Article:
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I want to write a shell script to do the following four things:

  1. ssh a remote machine (say hosti)
  2. print the machine name to a file (top_out)
  3. print the first few lines of the output of the 'top' command to the same file as in step2
  4. repeat 1-3 for an other machine

I tried this:

#! /bin/bash

for i in 1 2 3 4 5 6 7 8

    echo "host$i" >> ~/mysh/top_out
    ssh host$i "top -n1 -b | head -n 15>> ~/mysh/top_out"
    echo "done"

The output file that I got had saved the top output for some machines (say like host5-8), but it was blank for the early machinessay like host1-4. If I tried without the line "echo "host$i" >> ~/mysh/top_out", I can get the top output for all the host1-8.

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best to include at the top of your script to 'zero' out the file for each run (at least while testing), i.e. echo > ~/mysh/top_out. Good luck. – shellter Jan 6 '14 at 5:36
do you need to change this: ssh host$i "top -n1 -b | head -n 15>> ~/mysh/top_out" to this: ssh host$i "top -n1 -b | head -n 15 " >> ~/mysh/top_out, ie, the >> ~/mysh/top_out needs to be outside the quotes. – bluesmoon Jan 6 '14 at 5:40
does the file ~/mysh/top_out need to reside in host1-htos8 or should it reside in the local host where ssh is executed from? – alvits Jan 6 '14 at 5:47
Please precise: on step 2. where have file to be located: print the machine name to a file (top_out) on remote host or on my desktop – F. Hauri Jan 6 '14 at 5:55
Sorry for haven't stated the goal clearly. I want to save the file (top_out) in the local host. – user3154564 Jan 7 '14 at 9:28

3 Answers 3

up vote 2 down vote accepted

When you do

ssh host$i "top -n1 -b | head -n 15>> ~/mysh/top_out"

you’re writing the output to ~/mysh/top_out on the remote host, not the local machine. The remote host might not be using the same physical home directory as your local machine. If you have NFS or something sharing your home directory on some machines but not all, then you’d see the symptoms you described.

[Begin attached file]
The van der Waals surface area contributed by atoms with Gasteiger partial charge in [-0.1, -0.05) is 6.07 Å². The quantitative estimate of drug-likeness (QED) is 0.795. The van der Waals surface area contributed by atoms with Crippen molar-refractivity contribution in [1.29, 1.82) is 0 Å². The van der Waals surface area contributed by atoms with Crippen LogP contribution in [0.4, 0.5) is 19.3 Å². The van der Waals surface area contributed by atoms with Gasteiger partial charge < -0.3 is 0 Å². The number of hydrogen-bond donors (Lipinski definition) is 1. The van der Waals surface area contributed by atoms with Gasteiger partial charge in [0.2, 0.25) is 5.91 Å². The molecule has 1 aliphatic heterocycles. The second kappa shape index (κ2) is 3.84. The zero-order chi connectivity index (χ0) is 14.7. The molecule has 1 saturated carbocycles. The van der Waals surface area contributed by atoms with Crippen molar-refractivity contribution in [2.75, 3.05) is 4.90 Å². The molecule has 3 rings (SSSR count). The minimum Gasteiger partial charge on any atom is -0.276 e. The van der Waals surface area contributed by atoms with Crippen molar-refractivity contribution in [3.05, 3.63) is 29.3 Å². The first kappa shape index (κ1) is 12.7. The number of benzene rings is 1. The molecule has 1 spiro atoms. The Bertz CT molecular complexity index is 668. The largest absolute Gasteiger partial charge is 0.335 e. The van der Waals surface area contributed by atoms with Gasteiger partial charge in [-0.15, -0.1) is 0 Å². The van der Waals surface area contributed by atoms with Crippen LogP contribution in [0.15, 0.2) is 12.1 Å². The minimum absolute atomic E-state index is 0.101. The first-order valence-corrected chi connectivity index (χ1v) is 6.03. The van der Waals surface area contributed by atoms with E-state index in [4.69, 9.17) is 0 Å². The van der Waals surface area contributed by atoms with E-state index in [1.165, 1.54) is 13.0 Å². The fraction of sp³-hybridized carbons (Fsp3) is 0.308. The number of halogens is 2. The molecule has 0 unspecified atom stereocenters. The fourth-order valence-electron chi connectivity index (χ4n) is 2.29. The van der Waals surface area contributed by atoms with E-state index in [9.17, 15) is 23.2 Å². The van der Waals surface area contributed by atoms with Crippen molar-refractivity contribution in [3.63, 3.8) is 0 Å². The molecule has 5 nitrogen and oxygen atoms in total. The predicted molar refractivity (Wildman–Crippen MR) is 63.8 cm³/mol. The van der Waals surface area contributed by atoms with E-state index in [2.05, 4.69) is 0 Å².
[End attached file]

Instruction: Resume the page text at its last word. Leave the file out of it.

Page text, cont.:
Try doing

ssh host$i "top -n1 -b | head -n 15" >> ~/mysh/top_out

instead, or to make things slightly cleaner, maybe even


for i in $(seq 1 8); do
    (echo "host$i"
     ssh host$i "top -n1 -b | head -n 15") >> ~/mysh/top_out
    echo "done host$i"
share|improve this answer
This works! Thanks. – user3154564 Jan 7 '14 at 9:40

you can try an expect script to save the output of each hosts after it connects to it, you can also add more commands to it, p.s. : this assumes you have the same username and password for all hosts :

#/usr/bin/expect -f

#write your hosts on a new line inside a file and save it in your workging directory as:

#host 1
#host 2
#host 3

#user '' for password if it contains special chars
#pass arguments to the script as ./script $username '$password' $hosttxt
set user [lindex $argv 0]
set pass [lindex $argv 1]
#pass path to txt file with line separated hosts
set fhost [lindex $argv 2]
#set this to the  path where you need to save the output e.g /home/user/output.txt
set wd "/home/$user/log.txt"
#open hosts file for parsing
set fhosts [open $fhost r]
exec clear
#set loguser 1

proc get_top {filename line user pass} {
     spawn ssh -l $user $line
      expect {
          "$ " {}
      "(yes/no)? " {
            send "yes\r"
            expect -re "assword:|assword: "
            send "$pass\r"
     -re "assword:|assword: " {
            send "$pass\r"
     default {
        send_user "Login failed\n"
     exit 1
  expect "$ " {}
  send "top -n1 -b | head -n 15\r"
  expect -re "\r\n(.*)\r(.*)(\\\$ |# )"  {
       set outcome "$expect_out(1,string)\r"
       send "\r"

  puts $filename "$outcome\n\n-------\n"

 while {[gets $fhosts line] !=-1} {
       set filename [open $wd "a+"]
       get_top $filename $line $user $pass
       close $filename
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Check if the hosts for which you are not getting the output is showing following error:

TERM environment variable not set.

If you are getting this error for some of the hosts you can try following command:

ssh user@host "screen -r; top" >> file_where_you_want_to_save_output

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